The legal services industry is awash with profitability challenges, calls for innovation, and non-traditional entrants.  Long-time law firm clients are expecting more from their law firms at the same time they weigh the option of moving work in-house or assigning it to alternative providers.  Since 2008 flat demand and financial stress have fueled reactive solutions like cost-cutting, consolidation through mergers and growth through lateral hiring.  As these solutions have been pursued, competing alternative providers have raised capital to finance the innovative delivery of legal related services that supplant some of the services traditionally provided by law firms.

While this change confronts law firms, many find their leadership “aging out.” That leadership matured in a decades long seller’s market.  Their leadership style suited their “up market” competitive world.  In today’s evolving legal services market, those tried and true methods won’t likely work as well.  In no uncertain terms law firms must change, in some cases dramatically, if they want to be present tomorrow.  Because change and innovation will be needed, a firm’s next leader must be different than many of those that lead before.

In finding the next law firm leader, what should firms look for? What skills will be important?  Here are five:

Flexible Outlook.  Managing today and tomorrow’s law firm with yesterday’s playbook is unwise.  The changing legal services environment requires a willingness to take sound principles from the past and applying them to new approaches relevant to the future.  Innovative leadership will blend sound fundamentals with forward thinking solutions designed to achieve client satisfaction and institutional strength. But because the dynamic change facing law firms will continue for some time, an individual that is flexible to deal with an evolving industry will be needed.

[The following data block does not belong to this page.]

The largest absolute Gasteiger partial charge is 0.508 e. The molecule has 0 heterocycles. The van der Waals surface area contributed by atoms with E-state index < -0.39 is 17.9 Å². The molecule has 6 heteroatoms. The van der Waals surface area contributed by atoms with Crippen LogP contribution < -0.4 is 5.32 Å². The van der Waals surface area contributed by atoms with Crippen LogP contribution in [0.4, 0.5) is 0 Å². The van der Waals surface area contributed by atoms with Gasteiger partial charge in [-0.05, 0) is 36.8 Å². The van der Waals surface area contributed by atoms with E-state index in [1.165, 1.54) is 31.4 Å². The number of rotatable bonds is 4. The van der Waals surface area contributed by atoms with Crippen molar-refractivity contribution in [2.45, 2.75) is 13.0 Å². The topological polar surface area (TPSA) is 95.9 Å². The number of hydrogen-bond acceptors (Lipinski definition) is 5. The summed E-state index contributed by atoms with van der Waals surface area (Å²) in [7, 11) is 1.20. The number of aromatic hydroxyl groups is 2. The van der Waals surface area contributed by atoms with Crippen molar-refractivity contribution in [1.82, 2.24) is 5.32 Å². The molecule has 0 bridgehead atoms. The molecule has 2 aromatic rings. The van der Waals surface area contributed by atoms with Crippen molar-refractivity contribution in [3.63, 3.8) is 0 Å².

Client Centric.  Without satisfied clients, there is little for a law firm to do.  Finding a future leader that is focused on client satisfaction and the delivery of exceptional client service is essential.  But a truly client centric leader will go beyond meeting present demands and will anticipate client needs.  By anticipating a client’s expectations, a law firm can innovatively propose solutions that serve both the client and law firm well.  A leader focused in this client centric way will be critical.

 Profit Orientation.  As much as a law firm may view the practice of law as a calling, it must be profitable or it will not endure.  As the practice of law has evolved, being profitable means more than maximizing hours’ times rates.  A new leader that understands the importance of profit will create measurable performance metrics that guide the firm forward as it pursues new business and profits.  These data points will not only reward attorneys for profitable business landed but also will motivate them to think about client business opportunities in a profit centered way.

 Strategic About Pricing.  While the hourly rate has not gone by the wayside, law firms successful in the future will rely less on its use and move to more flexible and sophisticated pricing models.  Turning to legal process management can help with pricing legal services to clients.  Alternatively, repeatable tasks can be identified and priced more consistently and profitably.  A leader that is to lead the firm must think creatively about providing and pricing the firm’s legal services.  New pricing approaches that work will go hand in hand with achieving firm profitability and client satisfaction.

 Relentless About Efficiency.  Client satisfaction, strong profitability and attractive pricing will all be influenced by greater efficiency in the firm’s administrative functions, eliminating unnecessary services and replicating past work experiences.  Efficiency can come from converting firm services into repeatable tasks clients really want.  It can also come from eliminating wasteful back-office functions by taking a business process orientation or by outsourcing.  In whatever way that efficiency is achieved, it can only come from a leader that is not easily satisfied but that strives to do things better.

It is more important than ever that the next law firm leaders be prepared for an ever-changing legal services market.  Unlike past practices, finding the clone of the last managing partner is not a good solution.  If your firm is in the market for new leadership, will that leader have the skills needed in the years ahead?